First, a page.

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One of the best ways to put a focal point — something spectacular that draws the eye — in your garden or landscape is with a flowering tree.

We’re familiar with flowering trees in our part of Northern California. Acacias start pouring out their yellow flowers by the bucketloads as early as February in some places. Horse chestnuts in full bloom in late April set up their white floral pyramids on the branch tips, looking like something from a child’s storybook. And the common catalpa makes a big show with its 2-inch white trumpets in early summer.

Besides being common, though, this trio is messy. Kids love the shiny buckeye seeds of the horse chestnut, and the long, bean-like seed pods of the catalpa, but for many gardeners, they just mean work. There are better choices.

Here are five flowering trees that perform the duties of a focal point with style. Each states a theme around which other plants in the garden can riff. They are not particularly common, but are uncommonly beautiful. And all thrive in our special climate.

Let’s start with a magnificent hybrid magnolia called Elizabeth. Its fragrant tulip-shaped flowers are 4 to 6 inches across, and their color is the loveliest soft pastel, almost ghostly, yellow, especially in cool, coastal, mild winter climates. In warmer climates, the flower color is a deeper, and less beautiful, yellow. One of the best features of this tall, upright tree is that it takes only a few years to start blooming from a grafted specimen. It’s hardy to 20 degrees.

At maturity it can reach 35 feet tall with a 20-foot spread. Grafted young trees should be trained as a single trunk, as suckers arising from the rootstock will not bear the same flowers as the scion wood above the graft.

As a focal point, Elizabeth needs some elbow room in which to show off, rather than being placed in a densely planted part of the yard.

The Floss Silk Tree (Chorisia speciosa) is a South American native that likes our Mediterranean climate. It’s often rated among the most beautiful trees in the world.

As a tropical tree, it’s evergreen in frost-free areas, but will drop its leaves briefly if temperatures dip below 27 F. It has two remarkable features: its bark is studded with heavy spikes, and its 4-inch flowers resemble orchids. If the spikes seem off-putting, look for the variety called “Majestic Beauty.” It has no spikes, and its flowers are a rich pink.

The older the tree, the better the flower display. It likes full sun and a deep monthly watering in the dry season. Hold back the water somewhat as early fall approaches. This causes a heavier display during its fall bloom season. The tree will reach 40 feet tall.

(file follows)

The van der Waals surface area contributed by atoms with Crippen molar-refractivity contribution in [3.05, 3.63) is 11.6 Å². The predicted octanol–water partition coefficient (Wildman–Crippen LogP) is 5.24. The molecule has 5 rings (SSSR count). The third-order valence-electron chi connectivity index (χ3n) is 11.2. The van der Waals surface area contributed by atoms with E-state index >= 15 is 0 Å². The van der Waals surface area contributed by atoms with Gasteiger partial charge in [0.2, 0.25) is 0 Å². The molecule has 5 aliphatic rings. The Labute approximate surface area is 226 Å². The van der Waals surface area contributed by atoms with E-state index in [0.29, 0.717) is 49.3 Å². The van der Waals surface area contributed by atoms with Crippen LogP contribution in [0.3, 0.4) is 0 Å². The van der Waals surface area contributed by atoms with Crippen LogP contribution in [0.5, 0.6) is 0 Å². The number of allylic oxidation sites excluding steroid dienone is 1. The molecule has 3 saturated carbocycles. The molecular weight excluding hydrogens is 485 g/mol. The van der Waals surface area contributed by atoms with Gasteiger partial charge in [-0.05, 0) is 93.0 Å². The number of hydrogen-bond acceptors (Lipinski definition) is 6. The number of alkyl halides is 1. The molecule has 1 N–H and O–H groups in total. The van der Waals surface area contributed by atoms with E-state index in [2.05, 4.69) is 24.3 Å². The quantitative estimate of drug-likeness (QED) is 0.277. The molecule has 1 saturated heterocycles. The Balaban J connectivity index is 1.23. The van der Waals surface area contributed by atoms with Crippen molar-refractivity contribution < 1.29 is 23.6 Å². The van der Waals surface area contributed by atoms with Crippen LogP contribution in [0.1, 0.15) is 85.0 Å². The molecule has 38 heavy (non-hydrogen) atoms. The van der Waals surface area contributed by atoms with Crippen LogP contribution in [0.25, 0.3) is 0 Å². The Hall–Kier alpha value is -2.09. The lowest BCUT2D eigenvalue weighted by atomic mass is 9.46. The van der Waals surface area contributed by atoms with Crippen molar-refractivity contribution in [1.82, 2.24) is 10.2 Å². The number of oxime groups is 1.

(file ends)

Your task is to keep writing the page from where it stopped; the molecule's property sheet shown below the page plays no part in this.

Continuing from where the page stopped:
Red Horse Chestnut (Aesculus x carnea) is a better-behaved and even more beautiful version of one of its parents, the regular horse chestnut. It’s more compact and so better suited to gardens and yards. It will reach 30 feet tall and as wide, with a pleasing round shape.

The leaves are large and throw dense shade, so you can underplant the tree with your favorite shade loving, low-growing perennials. In spring, its branches are decorated with hundreds of 8-inch plumes of soft pink to red flowers, making quite a sight.

It’s a relative of the California buckeye, but unlike the buckeye, which drops its leaves by July, this choice specimen likes a few deep waterings over the dry summer before it loses its leaves.

The Pacific Dogwood (Cornus nuttallii) is native to the Pacific Northwest, including the more northerly parts of northern California. When its showy white flowers open in spring, it looks much like the Eastern Dogwood (C. florida), and like its eastern cousin, prefers a partially shady spot as an understory tree. The flowers fade to a light pink and are then replaced by clusters of red-orange berries. It dislikes summer watering.

Think of where our native huckleberries grow: in woodsy, shady areas. That’s the place for this dogwood.

Japanese Stewartia (Stewartia pseudocamellia) looks great in all four seasons, even though it’s deciduous. That’s because it has gorgeous exfoliating bark, like a sycamore, only even prettier.

As the bark flakes off the trunk, or branches that start exfoliating after they reach about 3 inches in diameter, patches of green, gray, brown, rust, terra cotta and cream mottle the wood, so it’s especially interesting in winter.

In June and July, the tree is dotted with 2½-inch-wide, five-lobed, white, camellia-like, cup-shaped flowers, each clutching a puff of golden orange anthers. And in the fall, the leaves dramatically turn from orange-red to purplish bronze.

All this makes it a perfect choice for a focal point, and if you want to up the ante on beauty, plant three of them together to make a small grove.

They need slightly acid soil and summer water and will reach 30-35 feet when mature.

Jeff Cox is a Kenwood-based garden and food writer.

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